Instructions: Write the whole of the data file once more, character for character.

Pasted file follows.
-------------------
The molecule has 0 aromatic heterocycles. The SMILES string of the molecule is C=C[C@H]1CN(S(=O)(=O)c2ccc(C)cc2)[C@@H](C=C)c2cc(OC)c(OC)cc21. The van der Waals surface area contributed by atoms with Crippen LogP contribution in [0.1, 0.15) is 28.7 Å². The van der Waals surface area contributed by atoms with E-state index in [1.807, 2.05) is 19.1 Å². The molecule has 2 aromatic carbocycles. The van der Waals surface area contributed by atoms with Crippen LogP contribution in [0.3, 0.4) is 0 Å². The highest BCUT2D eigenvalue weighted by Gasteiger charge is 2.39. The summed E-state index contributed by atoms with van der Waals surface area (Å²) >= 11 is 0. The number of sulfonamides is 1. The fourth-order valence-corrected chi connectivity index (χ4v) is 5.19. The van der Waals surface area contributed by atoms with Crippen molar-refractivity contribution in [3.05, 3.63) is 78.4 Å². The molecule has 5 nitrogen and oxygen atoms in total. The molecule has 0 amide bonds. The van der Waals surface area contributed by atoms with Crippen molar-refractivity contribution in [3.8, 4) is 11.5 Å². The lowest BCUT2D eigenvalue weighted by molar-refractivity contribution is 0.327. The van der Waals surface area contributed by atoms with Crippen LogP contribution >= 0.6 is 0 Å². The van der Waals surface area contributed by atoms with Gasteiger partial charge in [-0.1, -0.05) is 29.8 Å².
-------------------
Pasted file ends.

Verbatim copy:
The molecule has 0 aromatic heterocycles. The SMILES string of the molecule is C=C[C@H]1CN(S(=O)(=O)c2ccc(C)cc2)[C@@H](C=C)c2cc(OC)c(OC)cc21. The van der Waals surface area contributed by atoms with Crippen LogP contribution in [0.1, 0.15) is 28.7 Å². The van der Waals surface area contributed by atoms with E-state index in [1.807, 2.05) is 19.1 Å². The molecule has 2 aromatic carbocycles. The van der Waals surface area contributed by atoms with Crippen LogP contribution in [0.3, 0.4) is 0 Å². The highest BCUT2D eigenvalue weighted by Gasteiger charge is 2.39. The summed E-state index contributed by atoms with van der Waals surface area (Å²) >= 11 is 0. The number of sulfonamides is 1. The fourth-order valence-corrected chi connectivity index (χ4v) is 5.19. The van der Waals surface area contributed by atoms with Crippen molar-refractivity contribution in [3.05, 3.63) is 78.4 Å². The molecule has 5 nitrogen and oxygen atoms in total. The molecule has 0 amide bonds. The van der Waals surface area contributed by atoms with Crippen molar-refractivity contribution in [3.8, 4) is 11.5 Å². The lowest BCUT2D eigenvalue weighted by molar-refractivity contribution is 0.327. The van der Waals surface area contributed by atoms with Crippen LogP contribution >= 0.6 is 0 Å². The van der Waals surface area contributed by atoms with Gasteiger partial charge in [-0.1, -0.05) is 29.8 Å².